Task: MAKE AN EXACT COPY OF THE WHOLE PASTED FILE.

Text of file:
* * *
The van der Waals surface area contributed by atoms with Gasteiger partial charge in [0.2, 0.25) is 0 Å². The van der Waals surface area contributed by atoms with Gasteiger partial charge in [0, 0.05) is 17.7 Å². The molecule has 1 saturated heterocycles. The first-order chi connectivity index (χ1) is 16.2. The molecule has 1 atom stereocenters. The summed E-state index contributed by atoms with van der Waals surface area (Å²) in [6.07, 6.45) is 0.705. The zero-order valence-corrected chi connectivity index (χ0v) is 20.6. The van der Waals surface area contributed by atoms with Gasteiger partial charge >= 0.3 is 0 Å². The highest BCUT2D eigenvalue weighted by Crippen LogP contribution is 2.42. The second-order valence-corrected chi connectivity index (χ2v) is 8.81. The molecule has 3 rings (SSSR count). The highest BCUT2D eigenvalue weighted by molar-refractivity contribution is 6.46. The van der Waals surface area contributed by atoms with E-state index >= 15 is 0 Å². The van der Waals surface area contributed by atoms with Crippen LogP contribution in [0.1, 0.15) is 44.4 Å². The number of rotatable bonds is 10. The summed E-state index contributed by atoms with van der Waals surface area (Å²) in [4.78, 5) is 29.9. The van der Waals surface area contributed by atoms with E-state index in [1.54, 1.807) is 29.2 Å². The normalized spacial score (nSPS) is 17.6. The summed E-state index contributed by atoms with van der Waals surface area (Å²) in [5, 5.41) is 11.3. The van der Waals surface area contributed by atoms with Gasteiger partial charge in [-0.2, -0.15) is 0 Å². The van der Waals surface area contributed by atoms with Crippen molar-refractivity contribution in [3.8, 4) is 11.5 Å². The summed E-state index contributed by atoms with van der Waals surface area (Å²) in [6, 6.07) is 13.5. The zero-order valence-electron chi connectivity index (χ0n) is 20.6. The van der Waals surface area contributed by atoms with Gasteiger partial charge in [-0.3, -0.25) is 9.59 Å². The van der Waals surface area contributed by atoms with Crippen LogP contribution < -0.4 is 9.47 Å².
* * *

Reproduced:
The van der Waals surface area contributed by atoms with Gasteiger partial charge in [0.2, 0.25) is 0 Å². The van der Waals surface area contributed by atoms with Gasteiger partial charge in [0, 0.05) is 17.7 Å². The molecule has 1 saturated heterocycles. The first-order chi connectivity index (χ1) is 16.2. The molecule has 1 atom stereocenters. The summed E-state index contributed by atoms with van der Waals surface area (Å²) in [6.07, 6.45) is 0.705. The zero-order valence-corrected chi connectivity index (χ0v) is 20.6. The van der Waals surface area contributed by atoms with Gasteiger partial charge >= 0.3 is 0 Å². The highest BCUT2D eigenvalue weighted by Crippen LogP contribution is 2.42. The second-order valence-corrected chi connectivity index (χ2v) is 8.81. The molecule has 3 rings (SSSR count). The highest BCUT2D eigenvalue weighted by molar-refractivity contribution is 6.46. The van der Waals surface area contributed by atoms with E-state index >= 15 is 0 Å². The van der Waals surface area contributed by atoms with Crippen LogP contribution in [0.1, 0.15) is 44.4 Å². The number of rotatable bonds is 10. The summed E-state index contributed by atoms with van der Waals surface area (Å²) in [4.78, 5) is 29.9. The van der Waals surface area contributed by atoms with E-state index in [1.54, 1.807) is 29.2 Å². The normalized spacial score (nSPS) is 17.6. The summed E-state index contributed by atoms with van der Waals surface area (Å²) in [5, 5.41) is 11.3. The van der Waals surface area contributed by atoms with Gasteiger partial charge in [-0.2, -0.15) is 0 Å². The van der Waals surface area contributed by atoms with Crippen molar-refractivity contribution in [3.8, 4) is 11.5 Å². The summed E-state index contributed by atoms with van der Waals surface area (Å²) in [6, 6.07) is 13.5. The zero-order valence-electron chi connectivity index (χ0n) is 20.6. The van der Waals surface area contributed by atoms with Gasteiger partial charge in [-0.3, -0.25) is 9.59 Å². The van der Waals surface area contributed by atoms with Crippen LogP contribution < -0.4 is 9.47 Å².